Date: 03/04/98 at 16:35:26 From: Anonymous Subject: Conic Sections I am aware that there are a number of degenerate cases for the graphs of equations in conic form. As I have been told, one of these cases is two parallel lines. I have sliced a cone with a plane mentally in every way that I can think of, and cannot figure out how parallel lines may be achieved. I recently discovered that it had something to do with lines that become parallel at infinity, but could still not understand how the case could be generated. I was hoping that I could find some help here.
Date: 03/05/98 at 17:47:12 From: Doctor Sam Subject: Re: Conic Sections Hi, As far as I know, there are only three degenerate conics: a point, a line, and a pair of intersecting lines. Geometrically, you can get the conic sections by slicing a pair of cones that touch at their vertices. By slicing appropriately, you can get a circle, an ellipse, a parabola, or a hyperbola. The degenerate cases arise if you slice (a) through the vertex parallel to the bases...this gives a point; (b) through the vertex tangent to the cones...this gives a line; (c) through the vertex but intersecting both cones...this gives two intersecting lines. There is no way to get two parallel lines. You can see this algebraically as well. The general conic has an equation of the form Ax^2 + Bxy + Cy^2 + Dx + Ey + F = 0. If A = B = C = 0, then the cone degenerates to a line. If all the coefficients are zero, this degenerates to a point. If all but B are zero, the equation degenerates into Bxy = 0, which has two linear solutions -- x = 0 and y = 0 -- two intersecting lines. And that's it. You cannot get two parallel lines out of that quadratic equation, I believe. I hope that helps. -Doctor Sam, The Math Forum Check out our web site! http://mathforum.org/dr.math/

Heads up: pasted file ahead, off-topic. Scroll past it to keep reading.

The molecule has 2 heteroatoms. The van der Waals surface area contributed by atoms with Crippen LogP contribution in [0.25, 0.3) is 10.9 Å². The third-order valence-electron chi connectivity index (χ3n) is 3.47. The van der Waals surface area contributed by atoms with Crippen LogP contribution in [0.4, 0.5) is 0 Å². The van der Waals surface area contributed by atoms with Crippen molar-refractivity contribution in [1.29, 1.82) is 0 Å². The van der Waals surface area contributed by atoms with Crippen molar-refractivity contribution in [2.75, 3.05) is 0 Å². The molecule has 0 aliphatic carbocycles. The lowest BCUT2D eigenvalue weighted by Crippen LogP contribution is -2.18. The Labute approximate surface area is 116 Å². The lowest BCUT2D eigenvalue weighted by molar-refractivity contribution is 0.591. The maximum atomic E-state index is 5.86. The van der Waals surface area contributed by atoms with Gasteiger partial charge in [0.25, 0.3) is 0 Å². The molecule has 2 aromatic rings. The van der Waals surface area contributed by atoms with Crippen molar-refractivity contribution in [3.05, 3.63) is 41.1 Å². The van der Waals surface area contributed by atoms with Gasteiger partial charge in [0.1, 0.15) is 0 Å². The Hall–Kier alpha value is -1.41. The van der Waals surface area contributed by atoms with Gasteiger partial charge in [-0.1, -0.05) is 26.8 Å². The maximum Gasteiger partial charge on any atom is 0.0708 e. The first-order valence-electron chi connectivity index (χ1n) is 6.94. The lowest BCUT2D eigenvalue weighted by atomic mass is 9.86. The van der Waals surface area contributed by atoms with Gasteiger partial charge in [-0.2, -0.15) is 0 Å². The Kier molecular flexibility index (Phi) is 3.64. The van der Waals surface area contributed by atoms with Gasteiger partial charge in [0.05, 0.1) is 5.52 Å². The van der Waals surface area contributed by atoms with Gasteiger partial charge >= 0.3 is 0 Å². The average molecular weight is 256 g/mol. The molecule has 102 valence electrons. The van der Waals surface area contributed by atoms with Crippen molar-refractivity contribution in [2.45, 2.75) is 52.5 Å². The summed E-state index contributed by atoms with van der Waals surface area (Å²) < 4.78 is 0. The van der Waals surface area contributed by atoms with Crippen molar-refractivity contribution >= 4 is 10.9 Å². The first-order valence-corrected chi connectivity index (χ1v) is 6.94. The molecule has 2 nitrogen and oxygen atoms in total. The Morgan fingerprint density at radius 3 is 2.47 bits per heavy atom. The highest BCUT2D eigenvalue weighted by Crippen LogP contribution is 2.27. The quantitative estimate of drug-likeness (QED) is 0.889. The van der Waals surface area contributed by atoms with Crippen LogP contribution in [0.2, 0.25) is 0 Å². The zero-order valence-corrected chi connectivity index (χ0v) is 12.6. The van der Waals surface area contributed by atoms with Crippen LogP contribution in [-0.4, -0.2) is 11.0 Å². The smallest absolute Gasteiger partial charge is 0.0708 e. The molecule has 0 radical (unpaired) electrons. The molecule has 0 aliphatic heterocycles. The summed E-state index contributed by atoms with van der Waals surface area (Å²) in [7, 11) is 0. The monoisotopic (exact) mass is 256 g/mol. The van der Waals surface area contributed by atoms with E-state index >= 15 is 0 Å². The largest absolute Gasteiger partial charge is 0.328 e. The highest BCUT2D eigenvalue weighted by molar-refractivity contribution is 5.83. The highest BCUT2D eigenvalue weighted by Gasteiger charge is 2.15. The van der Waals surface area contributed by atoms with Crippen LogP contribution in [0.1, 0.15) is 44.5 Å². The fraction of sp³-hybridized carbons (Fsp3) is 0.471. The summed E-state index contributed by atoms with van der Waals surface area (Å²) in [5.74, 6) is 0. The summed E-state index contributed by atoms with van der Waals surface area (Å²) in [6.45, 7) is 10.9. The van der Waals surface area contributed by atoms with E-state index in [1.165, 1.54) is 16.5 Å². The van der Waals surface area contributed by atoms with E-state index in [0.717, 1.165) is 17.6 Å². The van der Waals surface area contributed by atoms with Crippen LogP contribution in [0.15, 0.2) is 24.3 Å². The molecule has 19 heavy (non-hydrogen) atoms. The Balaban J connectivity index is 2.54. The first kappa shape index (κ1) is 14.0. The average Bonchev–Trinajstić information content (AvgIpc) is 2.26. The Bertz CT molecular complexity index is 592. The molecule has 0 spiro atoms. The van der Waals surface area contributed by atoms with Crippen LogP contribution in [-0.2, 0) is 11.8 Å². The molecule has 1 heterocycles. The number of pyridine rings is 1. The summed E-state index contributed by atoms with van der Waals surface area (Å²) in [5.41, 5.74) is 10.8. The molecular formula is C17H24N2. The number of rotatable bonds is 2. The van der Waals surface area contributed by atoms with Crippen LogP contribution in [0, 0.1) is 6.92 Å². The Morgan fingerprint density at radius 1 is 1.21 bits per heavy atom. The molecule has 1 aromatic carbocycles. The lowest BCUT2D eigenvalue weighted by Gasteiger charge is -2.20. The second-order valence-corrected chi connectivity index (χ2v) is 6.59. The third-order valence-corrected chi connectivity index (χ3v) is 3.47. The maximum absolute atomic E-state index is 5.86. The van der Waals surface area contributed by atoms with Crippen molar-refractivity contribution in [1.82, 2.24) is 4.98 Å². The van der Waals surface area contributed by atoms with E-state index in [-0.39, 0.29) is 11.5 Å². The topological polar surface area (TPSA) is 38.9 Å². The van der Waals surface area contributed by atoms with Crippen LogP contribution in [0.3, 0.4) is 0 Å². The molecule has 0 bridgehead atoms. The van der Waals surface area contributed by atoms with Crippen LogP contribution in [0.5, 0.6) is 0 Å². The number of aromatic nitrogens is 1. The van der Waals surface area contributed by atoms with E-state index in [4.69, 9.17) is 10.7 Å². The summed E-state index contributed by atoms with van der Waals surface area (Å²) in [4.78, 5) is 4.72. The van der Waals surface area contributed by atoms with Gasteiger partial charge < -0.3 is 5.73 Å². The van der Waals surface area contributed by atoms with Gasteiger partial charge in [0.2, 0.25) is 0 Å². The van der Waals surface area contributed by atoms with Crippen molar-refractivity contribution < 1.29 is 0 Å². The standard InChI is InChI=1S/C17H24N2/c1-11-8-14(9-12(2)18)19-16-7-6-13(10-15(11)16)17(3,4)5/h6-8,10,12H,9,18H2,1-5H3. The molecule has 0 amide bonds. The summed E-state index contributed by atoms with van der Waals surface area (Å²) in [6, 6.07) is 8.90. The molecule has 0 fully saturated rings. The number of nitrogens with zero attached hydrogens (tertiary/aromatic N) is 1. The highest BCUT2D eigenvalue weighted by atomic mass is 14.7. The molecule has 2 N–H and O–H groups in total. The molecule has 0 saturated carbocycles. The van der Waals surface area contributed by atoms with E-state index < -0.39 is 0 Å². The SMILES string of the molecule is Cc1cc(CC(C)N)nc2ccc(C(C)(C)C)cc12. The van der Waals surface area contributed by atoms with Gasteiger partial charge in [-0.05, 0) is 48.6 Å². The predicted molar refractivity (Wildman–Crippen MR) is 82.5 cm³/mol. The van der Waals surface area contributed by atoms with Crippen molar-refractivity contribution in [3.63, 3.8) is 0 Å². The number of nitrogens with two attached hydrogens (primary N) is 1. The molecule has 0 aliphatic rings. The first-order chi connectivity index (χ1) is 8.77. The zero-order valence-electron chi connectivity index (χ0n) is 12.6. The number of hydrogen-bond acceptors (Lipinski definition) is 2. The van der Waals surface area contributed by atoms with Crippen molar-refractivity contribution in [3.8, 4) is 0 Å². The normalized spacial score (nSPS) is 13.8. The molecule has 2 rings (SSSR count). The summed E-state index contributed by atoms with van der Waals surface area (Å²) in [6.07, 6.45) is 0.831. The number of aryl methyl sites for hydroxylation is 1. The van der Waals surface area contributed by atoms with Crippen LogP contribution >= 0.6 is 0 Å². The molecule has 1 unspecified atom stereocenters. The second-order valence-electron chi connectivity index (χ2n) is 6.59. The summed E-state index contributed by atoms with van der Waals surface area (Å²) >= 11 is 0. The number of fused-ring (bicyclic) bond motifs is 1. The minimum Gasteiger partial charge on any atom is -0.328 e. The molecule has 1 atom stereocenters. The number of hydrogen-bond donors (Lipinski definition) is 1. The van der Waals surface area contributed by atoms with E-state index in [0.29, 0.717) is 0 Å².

Date: 07/10/98 at 17:47:12 From: Doctor Peterson Subject: Re: Conic Sections You should also read a conversation from our archives about this topic. It not only gives an example of parallel lines but explains (if you read to the end) why it can be justly called a degenerate conic, aside from the fact that the equation fits the general form: Conic Sections and Parallel Lines http://mathforum.org/library/drmath/view/54756.html -Doctor Peterson, The Math Forum Check out our web site! http://mathforum.org/dr.math/
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